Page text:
June 2nd to 3rd, 2017
Psychologists, especially cognitive psychologists and cognitive neuroscientists, use the term “discrimination” to describe the process of making distinctions between different situations that then give rise to one’s reactions. For example, your reaction will be entirely different if you believe someone stepped on your foot by accident than if you believe he or she did so deliberately. Your ability to discriminate an intentional act of harm from a moment of mere clumsiness helps shape your reaction of either anger or tolerance toward the person.
Cognitive psychology, the study of how people think, has given rise to new understandings about how people gather and use information. This includes how people decide, usually at a level outside of awareness, what is salient to pay attention to in a given environment and, likewise, what is essentially irrelevant. When people get sidetracked into irrelevancy, paying too much attention to what doesn’t really matter and too little attention to what does, their perceptions and responses naturally lead them astray. More important, when someone’s perspective is so global or over-general that he or she simply doesn’t know how or what to decide, he or she is far more likely to make poor decisions on the basis of hurt feelings, old history, misconceptions, or blind faith. There are many different ways of making key life decisions, and when one employs an ineffective one, the results can be enduringly painful.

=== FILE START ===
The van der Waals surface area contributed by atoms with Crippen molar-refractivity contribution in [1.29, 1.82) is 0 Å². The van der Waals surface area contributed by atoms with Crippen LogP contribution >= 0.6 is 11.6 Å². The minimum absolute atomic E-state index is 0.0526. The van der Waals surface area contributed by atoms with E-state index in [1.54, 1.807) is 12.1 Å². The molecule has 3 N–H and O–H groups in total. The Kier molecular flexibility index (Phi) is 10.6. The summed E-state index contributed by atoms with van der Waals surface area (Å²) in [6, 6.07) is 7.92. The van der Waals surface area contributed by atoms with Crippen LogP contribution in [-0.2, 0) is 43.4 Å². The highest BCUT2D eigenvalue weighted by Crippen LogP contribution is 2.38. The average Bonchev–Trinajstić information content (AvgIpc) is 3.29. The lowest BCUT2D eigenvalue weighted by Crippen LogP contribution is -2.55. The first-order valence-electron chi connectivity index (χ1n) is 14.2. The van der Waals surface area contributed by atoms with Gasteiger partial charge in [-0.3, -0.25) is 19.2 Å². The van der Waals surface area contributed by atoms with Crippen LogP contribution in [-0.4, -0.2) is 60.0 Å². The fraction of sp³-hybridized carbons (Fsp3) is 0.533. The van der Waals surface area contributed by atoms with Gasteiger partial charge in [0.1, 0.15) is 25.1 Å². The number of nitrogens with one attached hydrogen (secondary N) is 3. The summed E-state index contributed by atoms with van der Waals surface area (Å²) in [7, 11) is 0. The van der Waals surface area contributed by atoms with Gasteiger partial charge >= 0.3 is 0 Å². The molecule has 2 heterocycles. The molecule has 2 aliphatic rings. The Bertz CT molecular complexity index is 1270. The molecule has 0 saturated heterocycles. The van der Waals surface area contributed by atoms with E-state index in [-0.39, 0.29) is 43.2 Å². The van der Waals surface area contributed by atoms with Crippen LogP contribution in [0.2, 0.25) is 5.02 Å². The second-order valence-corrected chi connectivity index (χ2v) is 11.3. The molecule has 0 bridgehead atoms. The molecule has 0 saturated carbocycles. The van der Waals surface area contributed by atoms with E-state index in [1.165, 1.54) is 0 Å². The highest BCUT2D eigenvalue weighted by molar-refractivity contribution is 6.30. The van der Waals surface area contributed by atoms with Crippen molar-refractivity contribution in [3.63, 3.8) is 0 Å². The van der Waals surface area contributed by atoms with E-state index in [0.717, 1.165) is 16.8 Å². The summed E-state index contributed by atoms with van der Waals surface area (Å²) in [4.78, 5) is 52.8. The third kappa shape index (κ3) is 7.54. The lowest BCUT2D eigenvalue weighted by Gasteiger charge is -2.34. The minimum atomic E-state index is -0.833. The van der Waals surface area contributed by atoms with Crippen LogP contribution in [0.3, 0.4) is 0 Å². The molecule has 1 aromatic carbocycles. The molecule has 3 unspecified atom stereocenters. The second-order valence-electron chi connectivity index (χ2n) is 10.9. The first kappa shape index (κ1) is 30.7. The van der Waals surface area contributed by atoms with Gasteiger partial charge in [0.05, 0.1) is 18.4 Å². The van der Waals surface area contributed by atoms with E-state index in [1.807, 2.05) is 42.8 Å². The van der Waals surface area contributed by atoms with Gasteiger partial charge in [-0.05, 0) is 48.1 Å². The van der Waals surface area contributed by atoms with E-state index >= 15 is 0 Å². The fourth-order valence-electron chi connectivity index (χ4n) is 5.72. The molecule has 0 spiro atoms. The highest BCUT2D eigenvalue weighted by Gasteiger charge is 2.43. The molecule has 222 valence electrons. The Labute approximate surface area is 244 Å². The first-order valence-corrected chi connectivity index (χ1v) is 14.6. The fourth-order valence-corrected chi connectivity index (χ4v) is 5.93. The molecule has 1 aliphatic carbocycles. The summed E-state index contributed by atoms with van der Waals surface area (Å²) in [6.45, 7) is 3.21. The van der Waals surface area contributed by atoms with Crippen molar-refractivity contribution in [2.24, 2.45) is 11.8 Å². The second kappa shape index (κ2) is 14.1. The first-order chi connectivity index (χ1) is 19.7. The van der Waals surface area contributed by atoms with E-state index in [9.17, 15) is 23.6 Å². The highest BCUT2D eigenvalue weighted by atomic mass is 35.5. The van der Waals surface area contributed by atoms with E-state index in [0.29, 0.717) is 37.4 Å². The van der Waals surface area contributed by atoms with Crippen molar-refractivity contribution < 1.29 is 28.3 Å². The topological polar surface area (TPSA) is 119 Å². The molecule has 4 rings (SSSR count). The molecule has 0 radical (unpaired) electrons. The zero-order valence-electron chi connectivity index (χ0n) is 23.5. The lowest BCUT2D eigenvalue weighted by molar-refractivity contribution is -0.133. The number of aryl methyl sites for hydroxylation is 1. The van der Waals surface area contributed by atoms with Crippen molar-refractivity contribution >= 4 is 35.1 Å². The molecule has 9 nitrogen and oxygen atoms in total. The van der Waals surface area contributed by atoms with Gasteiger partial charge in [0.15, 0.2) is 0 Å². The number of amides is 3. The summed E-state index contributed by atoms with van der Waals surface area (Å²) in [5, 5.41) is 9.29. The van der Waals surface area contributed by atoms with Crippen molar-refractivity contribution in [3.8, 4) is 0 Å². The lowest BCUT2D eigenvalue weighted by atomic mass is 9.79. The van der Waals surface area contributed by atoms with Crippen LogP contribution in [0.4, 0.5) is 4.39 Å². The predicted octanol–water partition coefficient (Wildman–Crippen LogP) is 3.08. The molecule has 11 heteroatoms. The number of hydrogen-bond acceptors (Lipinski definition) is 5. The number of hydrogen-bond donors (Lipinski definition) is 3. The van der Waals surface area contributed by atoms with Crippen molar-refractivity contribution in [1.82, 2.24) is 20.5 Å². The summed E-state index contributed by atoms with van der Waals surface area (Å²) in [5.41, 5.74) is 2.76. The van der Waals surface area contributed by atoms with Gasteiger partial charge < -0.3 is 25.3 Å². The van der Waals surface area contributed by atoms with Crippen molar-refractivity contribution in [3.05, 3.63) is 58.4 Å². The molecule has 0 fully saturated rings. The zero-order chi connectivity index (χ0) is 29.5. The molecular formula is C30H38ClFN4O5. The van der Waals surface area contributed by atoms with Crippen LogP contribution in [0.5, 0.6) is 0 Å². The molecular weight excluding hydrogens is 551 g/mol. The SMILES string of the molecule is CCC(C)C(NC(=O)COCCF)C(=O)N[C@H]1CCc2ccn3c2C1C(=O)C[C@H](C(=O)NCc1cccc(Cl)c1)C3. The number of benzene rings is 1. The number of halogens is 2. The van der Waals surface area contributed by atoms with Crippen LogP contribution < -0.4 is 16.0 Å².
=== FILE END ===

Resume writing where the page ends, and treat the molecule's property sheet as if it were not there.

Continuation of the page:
In this two day workshop based on Dr. Yapko’s newest book, The Discriminating Therapist: Asking “How” Questions, Making Distinctions, and Finding Direction in Therapy, we will look at people through the lens of cognitive style and HOW they make the choices they make. Instead of following the therapy tradition of analyzing why someone makes the choices they make, The Discriminating Therapist focuses on how people choose. We will especially focus on what they failed to either notice or discriminate in their global response to some circumstance. From this gentler perspective, we can focus on the roles of missing skills or incorrect information relevant to making better decisions instead of simply pathologizing people. Through carefully constructed “how” questions that reveal the client’s ineffective decision-making framework, the goals of therapy quickly become clearer and the likelihood of hitting well defined therapy targets increases. The Discriminating Therapist provides an innovative and clearer approach to obtaining better and faster therapeutic results.
- Recognize cognitive style and its effect on experience in general and symptomatic experience in particular.
- Identify the role of global cognitions in client problems.
- Relate how a low tolerance for ambiguity increases the likelihood of poor decision-making.
- Ask “how” questions that identify the client’s experiential deficits (i.e., missing or incorrect information that work against his or her effective decision-making).
- Recognize how a therapist’s cognitive style may hinder the treatment results.
- Motivate the client to make key distinctions that regulate decision-making related to his or her presenting problems.
- Identify and articulate discrimination criteria that help teach discrimination strategies
Recognize how identifying more possible solutions to the client’s problem may prevent him or her from implementing them.
Early Bird Cost:
Until May 5th, 2017
Individual Registration: $475
CCC Alumni: $450
Full Time Student: $300
On/After May 5th, 2017
Individual Registration: $600
CCC Alumni: $500
Full Time Student: $425
Workshop to take place in Calgary. Specific location to be determined in March.